RCMP bilingualism policy violates Charter: court

A Nova Scotia RCMP detachment may have to review its policies regarding bilingual officers, court rules

A Nova Scotia RCMP detachment may have to review its policies regarding bilingual officers after a federal court ruled a man should have been spoken to in French when he was issued a speeding ticket.

The case involves a Nova Scotia man who was caught speeding on the Trans-Canada Highway more than six years ago. The Amherst, N.S., RCMP officer who issued the speeding ticket spoke English, while the driver spoke French.

The force argued that under the Official Languages Act it only has to provide bilingual service in communities with a French population of more than 500.

But the judge ruled that the RCMP is using a formula that violates the Charter of Rights and Freedoms.

Lawyer Rejean Aucoin, who represents the driver, said the judge agreed with him that the federal force should have been able to provide service in French on that stretch of highway, located near New Brunswick.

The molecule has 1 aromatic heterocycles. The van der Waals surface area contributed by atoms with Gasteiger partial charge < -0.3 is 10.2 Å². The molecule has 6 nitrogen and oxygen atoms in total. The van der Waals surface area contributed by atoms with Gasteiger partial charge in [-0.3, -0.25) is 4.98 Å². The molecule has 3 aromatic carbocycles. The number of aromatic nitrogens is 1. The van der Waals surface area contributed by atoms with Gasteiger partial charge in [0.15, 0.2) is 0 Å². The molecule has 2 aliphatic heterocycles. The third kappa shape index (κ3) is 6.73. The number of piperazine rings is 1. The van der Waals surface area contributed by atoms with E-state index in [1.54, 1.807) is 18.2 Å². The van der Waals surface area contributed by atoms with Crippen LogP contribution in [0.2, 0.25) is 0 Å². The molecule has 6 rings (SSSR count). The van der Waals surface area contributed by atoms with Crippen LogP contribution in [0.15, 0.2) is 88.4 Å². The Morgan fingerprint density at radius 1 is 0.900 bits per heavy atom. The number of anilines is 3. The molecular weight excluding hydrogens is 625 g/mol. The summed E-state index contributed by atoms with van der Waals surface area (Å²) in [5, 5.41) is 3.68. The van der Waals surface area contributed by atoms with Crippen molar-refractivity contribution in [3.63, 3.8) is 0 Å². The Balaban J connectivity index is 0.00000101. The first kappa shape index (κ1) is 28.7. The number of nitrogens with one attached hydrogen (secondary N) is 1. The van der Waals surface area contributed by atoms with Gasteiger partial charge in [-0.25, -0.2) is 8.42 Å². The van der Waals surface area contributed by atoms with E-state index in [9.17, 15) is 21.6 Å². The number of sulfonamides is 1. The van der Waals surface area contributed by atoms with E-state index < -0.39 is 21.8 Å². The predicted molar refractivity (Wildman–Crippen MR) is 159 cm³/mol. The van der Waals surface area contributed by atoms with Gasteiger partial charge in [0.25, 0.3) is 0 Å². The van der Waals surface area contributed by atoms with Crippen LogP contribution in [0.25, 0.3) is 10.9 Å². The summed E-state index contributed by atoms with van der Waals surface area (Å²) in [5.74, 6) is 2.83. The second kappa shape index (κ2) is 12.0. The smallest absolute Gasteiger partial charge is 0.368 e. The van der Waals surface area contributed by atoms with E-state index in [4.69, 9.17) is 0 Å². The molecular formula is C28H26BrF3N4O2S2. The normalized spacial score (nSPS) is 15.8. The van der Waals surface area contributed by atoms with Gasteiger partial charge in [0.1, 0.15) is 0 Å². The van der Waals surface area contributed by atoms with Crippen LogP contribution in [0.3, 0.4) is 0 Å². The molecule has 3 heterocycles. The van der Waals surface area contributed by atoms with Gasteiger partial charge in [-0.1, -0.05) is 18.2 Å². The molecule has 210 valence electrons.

"What the evidence has shown is that about 800,000 francophones cross the border in Amherst every year. So basically the Amherst detachment now will have to provide a service to those people," Aucoin said.

Aucoin said he hopes the RCMP will use the federal ruling as a new yardstick to determine where it assigns bilingual officers.

"I'm assuming that if they change the regulation, the regulation will apply to all of Canada. So it could be of national importance," he said.

The RCMP would not comment on the ruling, waiting to see if the Attorney General of Canada appeals the decision.

The ruling comes as Canada's official languages commissioner said this week that Ottawa needs to speed up its efforts to provide services in both French and English.